I like making websites and I love helping other people make sites.
I started learning how to make web pages, writing HTML that is, in 1996. The most important tools back then were a browser (Netscape Navigator), text editor (Notepad) and FTP client (hmmm, I can’t remember what client I used). If you saw something cool on a webpage you could just view the source and learn how that developer had made it work. You could ask anyone you met online for their homepage and they had one. It might have had midi background music and blinking text, but it was theirs and it told their story. Social media is cool, but I can’t help feeling we lost some of that personal creativity.
Fast forward to 2015 and the profession has changed… in some ways a lot, and in other ways not so much. The best tools are still a web browser (Firefox, Chrome, IE, Opera, Safari—all the latest browsers have killer developer tools), text editor (Sublime) and some way to publish your content (FTP, git, other…). Only now there are so many other tools to help with design, development and operations… I am not going to list them here, but I am going to highlight some tools I’ve made to help others.
Global alert bar editor (2015)
My most recent creation, a simple authoring tool for creating the global alert bar used on Queensland Government websites in times of a natural disaster. It’s a simple form with live preview and markup. The initial impetus for this was to get the
time element markup correct. I named it GABE for short and you can find it over on codepen: http://codepen.io/bboyle/pen/jEXwZr
It doesn’t publish—it just generates the HTML for old fashioned copy and paste.
Queensland Government templates and patterns (2002–2015)
I’ve helped code the CUE (consistent user experience) and SWE (single website experience) templates for Queensland Government since 2002. Rolling out a template across varied government websites and applications (and many different platforms and frameworks) with minimal conflicts and 4-week releases was a really great achievement. Centrally hosted assets (css, js and images) was the key to rolling out quick changes, and a healthy respect for the diverse platforms the template was integrated in. I might personally be a bit opinionated about troubleshooting CSS conflicts with the PrimeFaces UI framework; but professionally if that’s needed then that’s supported.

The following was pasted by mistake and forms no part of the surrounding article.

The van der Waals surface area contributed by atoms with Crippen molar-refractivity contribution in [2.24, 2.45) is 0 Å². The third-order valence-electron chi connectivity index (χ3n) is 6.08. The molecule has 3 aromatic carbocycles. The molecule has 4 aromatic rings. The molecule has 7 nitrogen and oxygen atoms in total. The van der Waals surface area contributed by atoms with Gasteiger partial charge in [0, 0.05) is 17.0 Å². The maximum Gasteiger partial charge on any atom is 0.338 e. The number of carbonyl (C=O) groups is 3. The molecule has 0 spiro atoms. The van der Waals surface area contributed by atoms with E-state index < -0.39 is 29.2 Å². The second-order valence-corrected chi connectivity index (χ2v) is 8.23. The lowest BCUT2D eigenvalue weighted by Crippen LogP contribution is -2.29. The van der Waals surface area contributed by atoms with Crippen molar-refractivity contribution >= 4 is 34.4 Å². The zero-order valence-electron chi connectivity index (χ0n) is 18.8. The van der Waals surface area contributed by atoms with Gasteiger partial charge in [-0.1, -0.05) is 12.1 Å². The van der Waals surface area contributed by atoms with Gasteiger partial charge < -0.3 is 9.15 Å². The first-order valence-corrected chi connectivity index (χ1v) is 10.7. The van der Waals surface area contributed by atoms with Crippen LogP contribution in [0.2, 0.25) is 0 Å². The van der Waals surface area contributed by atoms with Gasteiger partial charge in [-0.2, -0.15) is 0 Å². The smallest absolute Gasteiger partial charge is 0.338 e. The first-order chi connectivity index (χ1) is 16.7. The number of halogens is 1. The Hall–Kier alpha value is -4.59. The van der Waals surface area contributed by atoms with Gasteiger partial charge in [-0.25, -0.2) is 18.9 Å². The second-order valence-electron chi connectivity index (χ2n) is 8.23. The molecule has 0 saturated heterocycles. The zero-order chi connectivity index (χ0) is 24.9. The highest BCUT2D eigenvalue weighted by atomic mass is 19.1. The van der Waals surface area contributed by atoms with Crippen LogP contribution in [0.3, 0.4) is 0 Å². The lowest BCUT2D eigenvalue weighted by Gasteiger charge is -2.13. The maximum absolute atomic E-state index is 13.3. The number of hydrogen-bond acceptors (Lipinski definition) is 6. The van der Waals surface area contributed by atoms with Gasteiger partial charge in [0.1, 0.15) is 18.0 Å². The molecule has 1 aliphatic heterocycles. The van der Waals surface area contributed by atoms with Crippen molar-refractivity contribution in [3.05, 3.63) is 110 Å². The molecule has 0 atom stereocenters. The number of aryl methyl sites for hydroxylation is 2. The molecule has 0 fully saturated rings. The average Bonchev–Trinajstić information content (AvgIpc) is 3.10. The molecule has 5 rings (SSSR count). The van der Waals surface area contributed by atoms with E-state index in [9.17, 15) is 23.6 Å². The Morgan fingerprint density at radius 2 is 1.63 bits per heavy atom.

The pattern library is a collection of UI elements that are supported in that template, ranging from simple content patterns (example: including document metadata in a link) to “advanced” content, such as a creating a single-page mapping application with only a simple CSV data file and some HTML templates.
Always a good challenge: balancing a quality customer experience with an easy authoring process! Two examples I am particularly tickled by are instruction-based form relevance, an approach to progressive disclosure in forms that requires no scripting (by the form author, I did the heavy lifting) and having folks run up angular apps with only CSV data and custom templates (the angular app code is centrally shared).
Form builder (2012)